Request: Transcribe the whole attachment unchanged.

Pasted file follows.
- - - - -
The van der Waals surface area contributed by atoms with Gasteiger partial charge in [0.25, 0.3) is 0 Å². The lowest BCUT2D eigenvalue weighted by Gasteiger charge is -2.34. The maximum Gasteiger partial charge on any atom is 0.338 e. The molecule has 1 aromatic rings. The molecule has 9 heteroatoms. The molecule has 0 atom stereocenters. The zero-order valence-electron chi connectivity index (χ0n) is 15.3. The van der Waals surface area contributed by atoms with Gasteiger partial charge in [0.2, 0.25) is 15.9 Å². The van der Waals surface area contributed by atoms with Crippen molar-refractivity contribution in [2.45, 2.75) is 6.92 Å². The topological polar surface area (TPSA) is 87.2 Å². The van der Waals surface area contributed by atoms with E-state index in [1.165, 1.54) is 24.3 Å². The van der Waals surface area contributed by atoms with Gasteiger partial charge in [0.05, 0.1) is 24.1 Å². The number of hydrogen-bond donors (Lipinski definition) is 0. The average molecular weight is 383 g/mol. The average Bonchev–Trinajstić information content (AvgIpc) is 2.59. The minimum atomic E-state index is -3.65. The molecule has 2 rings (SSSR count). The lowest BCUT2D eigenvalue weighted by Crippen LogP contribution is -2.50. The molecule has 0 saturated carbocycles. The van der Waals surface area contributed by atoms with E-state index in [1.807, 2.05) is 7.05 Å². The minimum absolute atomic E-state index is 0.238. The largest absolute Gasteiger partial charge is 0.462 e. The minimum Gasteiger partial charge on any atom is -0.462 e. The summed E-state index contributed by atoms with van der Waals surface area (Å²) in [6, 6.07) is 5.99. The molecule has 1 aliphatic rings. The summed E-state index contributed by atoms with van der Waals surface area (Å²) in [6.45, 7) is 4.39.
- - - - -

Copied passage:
The van der Waals surface area contributed by atoms with Gasteiger partial charge in [0.25, 0.3) is 0 Å². The lowest BCUT2D eigenvalue weighted by Gasteiger charge is -2.34. The maximum Gasteiger partial charge on any atom is 0.338 e. The molecule has 1 aromatic rings. The molecule has 9 heteroatoms. The molecule has 0 atom stereocenters. The zero-order valence-electron chi connectivity index (χ0n) is 15.3. The van der Waals surface area contributed by atoms with Gasteiger partial charge in [0.2, 0.25) is 15.9 Å². The van der Waals surface area contributed by atoms with Crippen molar-refractivity contribution in [2.45, 2.75) is 6.92 Å². The topological polar surface area (TPSA) is 87.2 Å². The van der Waals surface area contributed by atoms with E-state index in [1.165, 1.54) is 24.3 Å². The van der Waals surface area contributed by atoms with Gasteiger partial charge in [0.05, 0.1) is 24.1 Å². The number of hydrogen-bond donors (Lipinski definition) is 0. The average molecular weight is 383 g/mol. The average Bonchev–Trinajstić information content (AvgIpc) is 2.59. The minimum atomic E-state index is -3.65. The molecule has 2 rings (SSSR count). The lowest BCUT2D eigenvalue weighted by Crippen LogP contribution is -2.50. The molecule has 0 saturated carbocycles. The van der Waals surface area contributed by atoms with E-state index in [1.807, 2.05) is 7.05 Å². The minimum absolute atomic E-state index is 0.238. The largest absolute Gasteiger partial charge is 0.462 e. The minimum Gasteiger partial charge on any atom is -0.462 e. The summed E-state index contributed by atoms with van der Waals surface area (Å²) in [6, 6.07) is 5.99. The molecule has 1 aliphatic rings. The summed E-state index contributed by atoms with van der Waals surface area (Å²) in [6.45, 7) is 4.39.